Knox Commission approves Walls retirement plan

4:14 PM, Aug 26, 2013   |    comments
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Knox County Auditor Richard Walls

By Mike Donila, WBIR
Knox County commissioners on Monday finalized a retirement package between the board and long-time county internal auditor Richard Walls that will pay him four months worth of salary.

It takes effect Sept. 3 and also includes single insurance coverage for 18 months.

Walls, a county employee for almost 13 years, makes $92,700 annually. His severance pay would amount to almost $31,000.

By signing the contract, Walls cannot pursue legal action against the county due to his termination.

"This is the best deal and I'm glad it worked out this way," said Commissioner Amy Broyles.

During the board's work session last week, officials forwarded the proposal on without recommendation to Monday's voting session. Initially officials had contemplated whether to fire Walls, something the Audit Committee recommended in July.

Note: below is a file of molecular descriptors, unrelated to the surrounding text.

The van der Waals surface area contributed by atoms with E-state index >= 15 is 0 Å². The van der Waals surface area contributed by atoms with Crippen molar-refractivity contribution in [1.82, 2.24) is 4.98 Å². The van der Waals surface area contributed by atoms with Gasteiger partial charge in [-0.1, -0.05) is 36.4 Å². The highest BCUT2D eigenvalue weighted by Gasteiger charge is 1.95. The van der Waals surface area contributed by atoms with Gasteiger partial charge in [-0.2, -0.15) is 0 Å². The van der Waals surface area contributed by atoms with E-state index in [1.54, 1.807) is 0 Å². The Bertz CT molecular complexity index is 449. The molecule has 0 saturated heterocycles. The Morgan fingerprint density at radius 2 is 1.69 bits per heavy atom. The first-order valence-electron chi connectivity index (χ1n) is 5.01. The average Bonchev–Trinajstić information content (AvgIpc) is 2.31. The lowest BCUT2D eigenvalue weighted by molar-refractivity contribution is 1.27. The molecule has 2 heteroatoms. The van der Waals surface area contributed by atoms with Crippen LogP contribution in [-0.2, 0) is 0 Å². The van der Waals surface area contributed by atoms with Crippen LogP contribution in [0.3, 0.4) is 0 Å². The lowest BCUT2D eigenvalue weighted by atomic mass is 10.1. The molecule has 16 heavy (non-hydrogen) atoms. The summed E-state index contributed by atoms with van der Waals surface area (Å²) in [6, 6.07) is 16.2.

At the time committee, members called his work "limited." Only panel member Mary Kiser, who resigned in response to the recommendation, defended him. She said the accusations were unfair and Walls was never given a chance to defend himself.

The internal audit department, a $257,000 a year operation that includes three employees, routinely looks into and analyzes county finances and various county departments. It reports directly to the County Commission, but also answers to the Audit Committee.

In other county news:

The commission also approved the new retirement plan for the Knox County Sheriff's Office dubbed the Sheriff's Total Asset Accumulation Retirement plan, or STAR, which affects law enforcement and corrections officers hired after next Jan. 1.

Current officers would keep their traditional pensions.

The new plan requires employees to contribute 6 percent of pay and the county puts in 10 percent. In addition, the county puts another 2 percent into a medical reimbursement plan to offset medical premiums and costs for the retirees from the time they leave the job until they're eligible for Medicare.


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